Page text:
Parks and Rec

Overall rating: 4
Cringe factor: 1 

Leslie Knope is my sitcom superhero, and my husband aspires to be Ron Swanson, so I can’t leave Parks and Recreation off the list. While it wasn’t at the top of my sons’ lists, they still enjoyed many of the characters — especially Chris Pratt’s Andy Dwyer and Aziz Ansari’s Tom Haverford — and outrageous storylines. I loved this show for its wholesome entertainment, positive messages, and behind-the-scenes look at local government. Throw in unconditional love for waffles and the original Galentine’s Day and you have a recipe for some unforgettable entertainment from start to finish. 

Brooklyn 99

Overall rating: 5
Cringe factor: 2.5

This show was beloved by all, including our pup Rooney who loved to see our favorite Corgi, Cheddar, on screen. As my 17-year-old son appropriately stated, Brooklyn 99 “stayed consistent all the way through.” With a diverse, hilarious cast and laugh-out-loud quips and plotlines, this sitcom rarely disappointed. During the final season, the show tried to address the complexity of problematic policing, and while some of those episodes felt forced and unrealistic, our family was grateful they didn’t gloss over the hard conversations. I would’ve watched the show just for the scenes with Jake Peralta and Captain Holt, and the rest of the family loved the Halloween heist episodes and any scene with the Pontiac Bandit. We would all put this on a rewatch list, too.


Overall rating: 5
Cringe factor: 2

What’s not to love about the classic show about nothing? Except for my older son who was too busy working to watch this one, we would all rate it at the top of our lists. My younger son loved Jerry’s standup bits on each show. Plus, with such a classic, there’s a level of cultural relevancy that comes from being in on jokes about the soup Nazi, close talkers, and licking envelopes.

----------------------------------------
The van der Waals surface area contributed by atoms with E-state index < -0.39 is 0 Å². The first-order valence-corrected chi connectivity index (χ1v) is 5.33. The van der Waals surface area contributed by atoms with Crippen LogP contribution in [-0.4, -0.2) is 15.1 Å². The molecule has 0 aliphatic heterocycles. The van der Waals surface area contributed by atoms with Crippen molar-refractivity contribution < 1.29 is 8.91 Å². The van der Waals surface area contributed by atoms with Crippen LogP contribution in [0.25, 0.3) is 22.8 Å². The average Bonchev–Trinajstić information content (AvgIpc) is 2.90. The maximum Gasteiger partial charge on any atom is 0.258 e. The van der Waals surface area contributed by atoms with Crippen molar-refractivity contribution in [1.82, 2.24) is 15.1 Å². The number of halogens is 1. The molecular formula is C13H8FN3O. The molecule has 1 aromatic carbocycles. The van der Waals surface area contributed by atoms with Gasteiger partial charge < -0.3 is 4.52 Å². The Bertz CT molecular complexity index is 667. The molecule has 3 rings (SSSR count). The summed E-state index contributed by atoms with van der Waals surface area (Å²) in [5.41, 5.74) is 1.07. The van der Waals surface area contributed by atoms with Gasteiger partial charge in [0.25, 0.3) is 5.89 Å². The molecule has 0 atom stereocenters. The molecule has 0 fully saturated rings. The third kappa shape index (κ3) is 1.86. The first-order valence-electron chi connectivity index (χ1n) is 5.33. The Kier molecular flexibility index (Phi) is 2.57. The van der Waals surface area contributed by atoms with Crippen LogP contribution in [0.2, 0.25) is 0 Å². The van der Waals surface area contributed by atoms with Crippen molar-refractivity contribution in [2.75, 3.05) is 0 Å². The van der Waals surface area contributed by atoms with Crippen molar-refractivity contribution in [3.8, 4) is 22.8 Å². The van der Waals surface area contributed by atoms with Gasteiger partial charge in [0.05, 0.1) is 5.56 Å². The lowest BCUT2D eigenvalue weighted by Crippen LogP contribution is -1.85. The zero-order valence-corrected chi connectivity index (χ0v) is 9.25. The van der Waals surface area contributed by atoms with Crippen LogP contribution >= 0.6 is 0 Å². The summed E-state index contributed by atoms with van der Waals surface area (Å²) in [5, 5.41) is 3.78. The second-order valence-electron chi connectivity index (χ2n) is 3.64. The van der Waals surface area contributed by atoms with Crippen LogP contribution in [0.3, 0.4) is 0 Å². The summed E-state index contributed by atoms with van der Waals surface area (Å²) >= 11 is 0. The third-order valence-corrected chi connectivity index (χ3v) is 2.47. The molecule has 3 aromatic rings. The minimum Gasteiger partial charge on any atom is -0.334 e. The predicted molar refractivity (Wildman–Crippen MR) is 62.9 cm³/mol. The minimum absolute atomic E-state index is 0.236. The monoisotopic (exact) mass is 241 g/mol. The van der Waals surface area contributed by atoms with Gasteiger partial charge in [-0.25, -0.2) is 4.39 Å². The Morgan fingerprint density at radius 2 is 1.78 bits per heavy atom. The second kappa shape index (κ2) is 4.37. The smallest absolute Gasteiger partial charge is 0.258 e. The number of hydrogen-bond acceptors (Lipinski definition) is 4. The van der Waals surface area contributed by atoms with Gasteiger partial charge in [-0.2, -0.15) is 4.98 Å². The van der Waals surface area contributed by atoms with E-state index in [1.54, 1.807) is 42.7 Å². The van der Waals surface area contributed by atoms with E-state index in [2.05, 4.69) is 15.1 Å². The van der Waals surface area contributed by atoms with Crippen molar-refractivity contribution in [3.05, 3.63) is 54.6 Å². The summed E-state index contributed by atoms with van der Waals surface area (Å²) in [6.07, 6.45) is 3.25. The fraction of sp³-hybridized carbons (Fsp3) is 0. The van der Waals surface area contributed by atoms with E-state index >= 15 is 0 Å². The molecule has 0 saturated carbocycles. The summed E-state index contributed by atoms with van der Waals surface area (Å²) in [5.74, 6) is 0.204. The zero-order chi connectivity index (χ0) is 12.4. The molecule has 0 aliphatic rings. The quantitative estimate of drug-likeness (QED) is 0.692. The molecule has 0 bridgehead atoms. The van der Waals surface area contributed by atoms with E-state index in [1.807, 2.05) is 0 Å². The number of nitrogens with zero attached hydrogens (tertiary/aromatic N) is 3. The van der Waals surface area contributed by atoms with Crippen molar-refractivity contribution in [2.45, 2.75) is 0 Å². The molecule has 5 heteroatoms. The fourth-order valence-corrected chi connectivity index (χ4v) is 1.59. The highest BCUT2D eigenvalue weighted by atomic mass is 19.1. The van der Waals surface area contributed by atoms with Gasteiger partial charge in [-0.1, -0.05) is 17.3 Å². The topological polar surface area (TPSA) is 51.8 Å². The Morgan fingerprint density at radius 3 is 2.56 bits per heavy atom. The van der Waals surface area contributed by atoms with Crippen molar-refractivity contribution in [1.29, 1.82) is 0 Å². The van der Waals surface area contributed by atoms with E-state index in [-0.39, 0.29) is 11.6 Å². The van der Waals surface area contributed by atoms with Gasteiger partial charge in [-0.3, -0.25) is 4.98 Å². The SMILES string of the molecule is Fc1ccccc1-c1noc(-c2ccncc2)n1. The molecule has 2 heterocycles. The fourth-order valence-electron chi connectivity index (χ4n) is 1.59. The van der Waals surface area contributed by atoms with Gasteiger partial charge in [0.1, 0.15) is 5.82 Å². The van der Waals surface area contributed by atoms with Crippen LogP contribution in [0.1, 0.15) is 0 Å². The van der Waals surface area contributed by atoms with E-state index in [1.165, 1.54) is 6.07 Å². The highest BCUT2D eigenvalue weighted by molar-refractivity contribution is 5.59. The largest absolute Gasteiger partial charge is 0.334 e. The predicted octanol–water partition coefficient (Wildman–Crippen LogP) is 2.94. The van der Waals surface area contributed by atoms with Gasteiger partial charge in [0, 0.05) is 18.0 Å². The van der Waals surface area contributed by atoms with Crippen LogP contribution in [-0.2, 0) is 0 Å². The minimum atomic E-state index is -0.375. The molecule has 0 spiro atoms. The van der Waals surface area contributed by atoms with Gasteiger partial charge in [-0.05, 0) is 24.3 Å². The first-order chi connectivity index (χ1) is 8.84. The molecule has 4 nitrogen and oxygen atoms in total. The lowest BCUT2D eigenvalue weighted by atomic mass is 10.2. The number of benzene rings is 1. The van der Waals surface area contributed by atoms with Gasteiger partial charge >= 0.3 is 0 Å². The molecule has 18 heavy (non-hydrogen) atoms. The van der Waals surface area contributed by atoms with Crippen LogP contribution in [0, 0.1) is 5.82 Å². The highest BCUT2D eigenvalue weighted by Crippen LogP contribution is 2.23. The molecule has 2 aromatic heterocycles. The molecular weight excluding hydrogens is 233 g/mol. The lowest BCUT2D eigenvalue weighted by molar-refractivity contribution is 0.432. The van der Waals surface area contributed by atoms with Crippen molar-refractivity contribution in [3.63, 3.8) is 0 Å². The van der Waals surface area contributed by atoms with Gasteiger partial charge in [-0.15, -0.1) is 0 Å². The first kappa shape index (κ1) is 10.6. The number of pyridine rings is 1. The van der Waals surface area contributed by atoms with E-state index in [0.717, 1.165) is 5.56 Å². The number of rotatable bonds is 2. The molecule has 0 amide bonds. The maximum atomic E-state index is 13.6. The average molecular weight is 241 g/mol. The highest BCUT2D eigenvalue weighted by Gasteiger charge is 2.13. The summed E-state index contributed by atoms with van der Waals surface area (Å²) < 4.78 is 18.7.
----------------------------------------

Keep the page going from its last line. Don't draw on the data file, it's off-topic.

While parts of the show feel like rustic antiques now, there’s something comforting about Jerry listening to messages on his answering machine and the vintage cereal boxes on his shelf. The cringe factor isn’t zero mostly due to outdated and offensive scenes that definitely wouldn’t make it on a show made today. However, some of those scenes provided good conversation starters with our son about the positive ways the world around us has changed. And now we have a reason to celebrate Festivus!

Pandemic season or not, enjoying family time through mindless TV with our teenagers feels like a comforting cup of mulligatawny soup. So what should we watch next?

Kimberly Witt is an Iowa transplant placing roots in St. Paul, Minnesota. With the help of her husband, she is raising two amazing teenage sons who were born in Ethiopia. She enjoys writing, running, and (surprisingly) helping her sons with math homework. Find her at